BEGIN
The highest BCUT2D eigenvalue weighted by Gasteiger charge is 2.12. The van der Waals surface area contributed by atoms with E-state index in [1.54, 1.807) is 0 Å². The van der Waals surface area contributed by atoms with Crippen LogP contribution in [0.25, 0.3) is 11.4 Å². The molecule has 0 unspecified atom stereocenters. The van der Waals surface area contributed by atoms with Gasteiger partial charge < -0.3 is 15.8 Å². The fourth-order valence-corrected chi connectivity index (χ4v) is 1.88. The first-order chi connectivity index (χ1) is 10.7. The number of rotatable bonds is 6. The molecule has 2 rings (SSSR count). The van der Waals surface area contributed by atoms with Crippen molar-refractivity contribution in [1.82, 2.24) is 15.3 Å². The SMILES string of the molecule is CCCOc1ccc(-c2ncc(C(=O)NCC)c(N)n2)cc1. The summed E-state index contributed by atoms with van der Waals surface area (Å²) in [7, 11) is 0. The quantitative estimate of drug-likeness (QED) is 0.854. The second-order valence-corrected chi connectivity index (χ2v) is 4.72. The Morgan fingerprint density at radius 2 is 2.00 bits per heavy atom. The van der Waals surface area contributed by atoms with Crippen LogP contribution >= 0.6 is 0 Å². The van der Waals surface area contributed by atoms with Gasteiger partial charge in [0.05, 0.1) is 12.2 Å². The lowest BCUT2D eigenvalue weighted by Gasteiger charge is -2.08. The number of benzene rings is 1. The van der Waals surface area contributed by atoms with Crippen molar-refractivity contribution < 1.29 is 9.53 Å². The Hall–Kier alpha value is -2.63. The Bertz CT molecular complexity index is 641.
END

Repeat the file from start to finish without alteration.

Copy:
The highest BCUT2D eigenvalue weighted by Gasteiger charge is 2.12. The van der Waals surface area contributed by atoms with E-state index in [1.54, 1.807) is 0 Å². The van der Waals surface area contributed by atoms with Crippen LogP contribution in [0.25, 0.3) is 11.4 Å². The molecule has 0 unspecified atom stereocenters. The van der Waals surface area contributed by atoms with Gasteiger partial charge < -0.3 is 15.8 Å². The fourth-order valence-corrected chi connectivity index (χ4v) is 1.88. The first-order chi connectivity index (χ1) is 10.7. The number of rotatable bonds is 6. The molecule has 2 rings (SSSR count). The van der Waals surface area contributed by atoms with Crippen molar-refractivity contribution in [1.82, 2.24) is 15.3 Å². The SMILES string of the molecule is CCCOc1ccc(-c2ncc(C(=O)NCC)c(N)n2)cc1. The summed E-state index contributed by atoms with van der Waals surface area (Å²) in [7, 11) is 0. The quantitative estimate of drug-likeness (QED) is 0.854. The second-order valence-corrected chi connectivity index (χ2v) is 4.72. The Morgan fingerprint density at radius 2 is 2.00 bits per heavy atom. The van der Waals surface area contributed by atoms with Crippen LogP contribution >= 0.6 is 0 Å². The van der Waals surface area contributed by atoms with Gasteiger partial charge in [0.05, 0.1) is 12.2 Å². The lowest BCUT2D eigenvalue weighted by Gasteiger charge is -2.08. The number of benzene rings is 1. The van der Waals surface area contributed by atoms with Crippen molar-refractivity contribution < 1.29 is 9.53 Å². The Hall–Kier alpha value is -2.63. The Bertz CT molecular complexity index is 641.